How Imperfection Allowed the Early Universe to Form Structures, Stephen Hawking Explains

Scientists have been fascinated with the existence of several structures including our home planet earth in this universe. Many theories have been created to analyze how the early universe was formed. Stephen William Hawking, an English theoretical physicist, cosmologist, and author was one of these scientists that shared their opinions about the formation of the early Universe. So, what are Hawking’s views about the formation of structures in the early universe? Continue reading to find out.

How Stephen Hawking Explained the formation of structures in the Early Universe

Stephen Hawking began his explanation by describing how Isaac Newton discovered gravity while sitting under an apple tree in the 17th century.

“It supposedly came down on him when an apple fell on his head,” Hawking explains. “Although you can see it, the Earth moves slightly up towards the apples.” He further describes the row of gravity in everything that exists in the universe. “Gravity was created during the big bang and has been at work ever since,” Hawking says, “It is what keep you, me, and the apples on the earth.” However, Hawking went ahead to talk about the role of gravity in the early cosmos. “In the early Universe, gravity has a much bigger role to play,” he added.

After the big bang occurred around 13.8 billion years ago, the universe was only occupied by gas and spread across space. However, 200 million years after the big bang, gravity began to bring the gas together to form structures that led to the creation of all cosmic objects that made up the universe. But gravity alone was not able to get the work done.

“If it weren’t for the struck of another cosmic force, there will be no you, no me, no stars or planets and anything at all,” Hawking explains.

Hawking was able to talk about this because of the study they conducted three decades ago. In 1982, a group of scientists including Stephen Hawking spent three weeks studying how the early cosmos was formed.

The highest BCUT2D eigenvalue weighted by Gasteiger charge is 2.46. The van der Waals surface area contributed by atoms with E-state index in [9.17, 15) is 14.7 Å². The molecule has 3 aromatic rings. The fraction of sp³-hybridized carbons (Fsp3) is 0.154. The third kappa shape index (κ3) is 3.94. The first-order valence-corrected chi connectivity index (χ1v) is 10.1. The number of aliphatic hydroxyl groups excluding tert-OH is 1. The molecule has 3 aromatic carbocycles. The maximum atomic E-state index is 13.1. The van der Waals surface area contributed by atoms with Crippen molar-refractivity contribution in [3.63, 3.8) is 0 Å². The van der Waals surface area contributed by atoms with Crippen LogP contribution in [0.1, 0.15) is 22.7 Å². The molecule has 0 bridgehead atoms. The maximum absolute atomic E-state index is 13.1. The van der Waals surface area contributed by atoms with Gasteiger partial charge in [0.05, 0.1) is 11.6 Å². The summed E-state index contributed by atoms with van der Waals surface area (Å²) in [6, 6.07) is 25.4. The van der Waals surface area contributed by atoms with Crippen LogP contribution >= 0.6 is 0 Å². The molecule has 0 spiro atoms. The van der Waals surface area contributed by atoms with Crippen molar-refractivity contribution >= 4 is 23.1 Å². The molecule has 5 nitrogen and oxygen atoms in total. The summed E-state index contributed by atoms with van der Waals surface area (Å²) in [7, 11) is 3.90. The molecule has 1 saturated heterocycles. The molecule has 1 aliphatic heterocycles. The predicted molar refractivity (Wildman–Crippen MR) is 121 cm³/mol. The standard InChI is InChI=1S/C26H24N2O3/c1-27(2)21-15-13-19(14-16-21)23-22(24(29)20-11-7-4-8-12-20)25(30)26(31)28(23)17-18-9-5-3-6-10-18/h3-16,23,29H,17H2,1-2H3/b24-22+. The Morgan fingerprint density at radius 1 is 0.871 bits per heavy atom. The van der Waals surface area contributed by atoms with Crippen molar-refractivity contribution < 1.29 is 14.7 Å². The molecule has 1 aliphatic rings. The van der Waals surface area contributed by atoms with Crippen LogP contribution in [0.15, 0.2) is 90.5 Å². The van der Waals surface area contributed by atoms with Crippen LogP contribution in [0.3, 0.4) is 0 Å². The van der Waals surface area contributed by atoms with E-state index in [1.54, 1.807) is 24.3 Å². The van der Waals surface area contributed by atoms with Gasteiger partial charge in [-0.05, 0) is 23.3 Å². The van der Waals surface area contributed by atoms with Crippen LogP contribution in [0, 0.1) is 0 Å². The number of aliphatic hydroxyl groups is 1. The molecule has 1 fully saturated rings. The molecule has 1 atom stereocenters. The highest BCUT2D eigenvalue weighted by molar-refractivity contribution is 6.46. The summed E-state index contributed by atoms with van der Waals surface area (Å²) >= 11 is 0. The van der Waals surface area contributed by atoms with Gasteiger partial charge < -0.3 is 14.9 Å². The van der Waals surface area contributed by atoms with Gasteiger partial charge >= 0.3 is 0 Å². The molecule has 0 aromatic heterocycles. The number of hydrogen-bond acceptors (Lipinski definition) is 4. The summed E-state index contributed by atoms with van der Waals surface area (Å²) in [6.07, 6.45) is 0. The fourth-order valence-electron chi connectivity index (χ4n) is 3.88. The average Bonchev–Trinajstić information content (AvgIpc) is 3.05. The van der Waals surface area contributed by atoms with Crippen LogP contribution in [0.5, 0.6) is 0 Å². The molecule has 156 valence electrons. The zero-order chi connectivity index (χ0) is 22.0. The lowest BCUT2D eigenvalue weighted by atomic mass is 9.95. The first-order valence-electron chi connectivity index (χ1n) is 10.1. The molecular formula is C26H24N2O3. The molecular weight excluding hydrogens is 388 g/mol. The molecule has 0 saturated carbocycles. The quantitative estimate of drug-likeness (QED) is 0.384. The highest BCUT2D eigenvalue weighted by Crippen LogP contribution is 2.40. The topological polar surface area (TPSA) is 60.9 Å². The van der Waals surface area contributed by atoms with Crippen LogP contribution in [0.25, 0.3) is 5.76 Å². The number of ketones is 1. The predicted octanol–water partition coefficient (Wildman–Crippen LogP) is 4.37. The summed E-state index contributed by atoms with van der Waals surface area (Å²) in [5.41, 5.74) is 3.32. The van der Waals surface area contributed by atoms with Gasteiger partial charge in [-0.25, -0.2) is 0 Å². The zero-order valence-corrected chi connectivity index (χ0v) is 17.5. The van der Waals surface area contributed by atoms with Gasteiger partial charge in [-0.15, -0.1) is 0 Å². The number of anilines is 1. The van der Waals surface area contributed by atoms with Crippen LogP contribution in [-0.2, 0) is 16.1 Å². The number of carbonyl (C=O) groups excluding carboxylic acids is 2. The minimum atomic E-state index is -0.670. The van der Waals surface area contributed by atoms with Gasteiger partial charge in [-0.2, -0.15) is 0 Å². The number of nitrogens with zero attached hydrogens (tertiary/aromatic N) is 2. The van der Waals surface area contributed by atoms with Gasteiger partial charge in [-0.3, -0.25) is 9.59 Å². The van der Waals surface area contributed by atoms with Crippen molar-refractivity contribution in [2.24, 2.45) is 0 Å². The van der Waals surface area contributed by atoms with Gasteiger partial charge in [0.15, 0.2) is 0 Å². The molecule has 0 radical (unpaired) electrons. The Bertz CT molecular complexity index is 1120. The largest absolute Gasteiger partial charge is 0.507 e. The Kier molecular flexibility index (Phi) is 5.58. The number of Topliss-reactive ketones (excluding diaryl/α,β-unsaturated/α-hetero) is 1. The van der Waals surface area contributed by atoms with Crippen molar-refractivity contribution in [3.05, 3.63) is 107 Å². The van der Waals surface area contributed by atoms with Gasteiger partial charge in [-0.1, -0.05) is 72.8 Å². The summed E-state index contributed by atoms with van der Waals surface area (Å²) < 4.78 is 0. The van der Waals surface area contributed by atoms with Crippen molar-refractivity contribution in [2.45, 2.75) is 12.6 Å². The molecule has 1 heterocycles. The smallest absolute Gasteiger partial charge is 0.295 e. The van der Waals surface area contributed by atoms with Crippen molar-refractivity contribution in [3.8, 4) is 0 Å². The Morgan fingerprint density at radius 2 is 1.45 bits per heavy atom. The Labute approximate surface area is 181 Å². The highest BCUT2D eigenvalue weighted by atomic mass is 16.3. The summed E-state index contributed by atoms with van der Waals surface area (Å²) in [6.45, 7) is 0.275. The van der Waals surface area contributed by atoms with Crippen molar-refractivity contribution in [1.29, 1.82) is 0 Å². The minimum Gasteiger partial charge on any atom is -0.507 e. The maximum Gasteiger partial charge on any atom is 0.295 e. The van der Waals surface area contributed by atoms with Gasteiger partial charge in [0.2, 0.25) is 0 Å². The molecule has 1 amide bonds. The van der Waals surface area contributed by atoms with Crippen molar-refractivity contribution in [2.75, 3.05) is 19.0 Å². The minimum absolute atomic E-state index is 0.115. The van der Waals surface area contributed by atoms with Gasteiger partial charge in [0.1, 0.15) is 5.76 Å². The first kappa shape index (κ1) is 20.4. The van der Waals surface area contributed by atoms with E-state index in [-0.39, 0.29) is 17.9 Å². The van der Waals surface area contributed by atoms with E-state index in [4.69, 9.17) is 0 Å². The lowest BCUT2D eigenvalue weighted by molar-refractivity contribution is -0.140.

“Although the calculations were hard, but demonstrating what we discovered is easy,” he said while explaining the outcome of the discovery.

Hawking and his team began the study by filling the flat floor of a room with ball berries. These balls stand as the matter of the early universe.

“If they are all the same distance apart, gravity will pull each ball in all directions in the same amount,” he explains, “they will stay perfectly aligned, and precisely, nothing happens. Fortunately, one of the basic rules of the universe is that nothing is perfect.”

This implies that perfection does not exist in the formation of the early cosmos.

“The early universe has a tiny unevenness, that can be simulated by removing 5 ball berries,” he explains. “It may not look like much has changed. But to gravity, does missing balls create a giant opportunity.”

These missing balls will give gravity the opportunity to pull stronger on one side of the Cosmos. The small irregularities in space actually gave gravity a unique chance of forming different structures of different sizes in space. This implies that when we left the early universe around 13.6 billion years ago, structures were able to form due to the imperfection of the Cosmos. Part of the gas of the early universe was slightly thinner than others. The less-dense areas were gaps created by gravity.

The denser part of the gas where gravity was stronger merged together and formed all the galleries, stars, planets and other cosmic objects were formed. The irregularities and imperfections of the early cosmos lead to the formation of cosmic objects across the vast universe that we see today using our sophisticated space telescopes.

“So, next time someone complains that you have made a mistake, tell them that you made a mistake, tell them that it is a good thing because, without imperfection, neither you nor I would exist,” Hawking concluded.


Based on Hawking’s explanation, you can see that we were able to exist today because of the imperfection of the early cosmos. What do you think about Hawking’s view of the early universe?

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